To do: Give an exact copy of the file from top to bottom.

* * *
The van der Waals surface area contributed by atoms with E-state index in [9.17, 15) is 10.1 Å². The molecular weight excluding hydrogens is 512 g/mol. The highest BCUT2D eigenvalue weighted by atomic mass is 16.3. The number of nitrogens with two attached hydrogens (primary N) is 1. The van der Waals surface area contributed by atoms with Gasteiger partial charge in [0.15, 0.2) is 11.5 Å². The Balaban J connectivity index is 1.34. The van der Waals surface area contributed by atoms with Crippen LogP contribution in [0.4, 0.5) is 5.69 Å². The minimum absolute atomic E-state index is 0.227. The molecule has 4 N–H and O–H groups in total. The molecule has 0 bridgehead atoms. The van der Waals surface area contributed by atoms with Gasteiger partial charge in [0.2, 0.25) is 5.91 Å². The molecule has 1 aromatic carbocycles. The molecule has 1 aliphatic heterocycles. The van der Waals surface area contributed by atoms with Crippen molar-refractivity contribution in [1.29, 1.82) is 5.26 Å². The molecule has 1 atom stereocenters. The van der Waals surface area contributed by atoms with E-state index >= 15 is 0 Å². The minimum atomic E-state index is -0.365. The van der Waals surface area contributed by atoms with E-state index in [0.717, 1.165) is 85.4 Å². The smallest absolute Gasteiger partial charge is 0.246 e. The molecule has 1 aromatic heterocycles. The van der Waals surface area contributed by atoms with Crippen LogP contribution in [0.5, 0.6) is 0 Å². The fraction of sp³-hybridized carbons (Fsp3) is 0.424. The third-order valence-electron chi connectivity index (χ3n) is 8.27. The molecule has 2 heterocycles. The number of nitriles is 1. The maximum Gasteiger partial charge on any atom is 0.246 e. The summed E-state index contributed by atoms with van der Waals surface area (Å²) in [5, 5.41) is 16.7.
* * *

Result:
The van der Waals surface area contributed by atoms with E-state index in [9.17, 15) is 10.1 Å². The molecular weight excluding hydrogens is 512 g/mol. The highest BCUT2D eigenvalue weighted by atomic mass is 16.3. The number of nitrogens with two attached hydrogens (primary N) is 1. The van der Waals surface area contributed by atoms with Gasteiger partial charge in [0.15, 0.2) is 11.5 Å². The Balaban J connectivity index is 1.34. The van der Waals surface area contributed by atoms with Crippen LogP contribution in [0.4, 0.5) is 5.69 Å². The minimum absolute atomic E-state index is 0.227. The molecule has 4 N–H and O–H groups in total. The molecule has 0 bridgehead atoms. The van der Waals surface area contributed by atoms with Gasteiger partial charge in [0.2, 0.25) is 5.91 Å². The molecule has 1 aromatic carbocycles. The molecule has 1 aliphatic heterocycles. The van der Waals surface area contributed by atoms with Crippen molar-refractivity contribution in [1.29, 1.82) is 5.26 Å². The molecule has 1 atom stereocenters. The van der Waals surface area contributed by atoms with E-state index >= 15 is 0 Å². The minimum atomic E-state index is -0.365. The van der Waals surface area contributed by atoms with E-state index in [0.717, 1.165) is 85.4 Å². The smallest absolute Gasteiger partial charge is 0.246 e. The molecule has 1 aromatic heterocycles. The van der Waals surface area contributed by atoms with Crippen LogP contribution in [0.5, 0.6) is 0 Å². The fraction of sp³-hybridized carbons (Fsp3) is 0.424. The third-order valence-electron chi connectivity index (χ3n) is 8.27. The molecule has 2 heterocycles. The number of nitriles is 1. The maximum Gasteiger partial charge on any atom is 0.246 e. The summed E-state index contributed by atoms with van der Waals surface area (Å²) in [5, 5.41) is 16.7.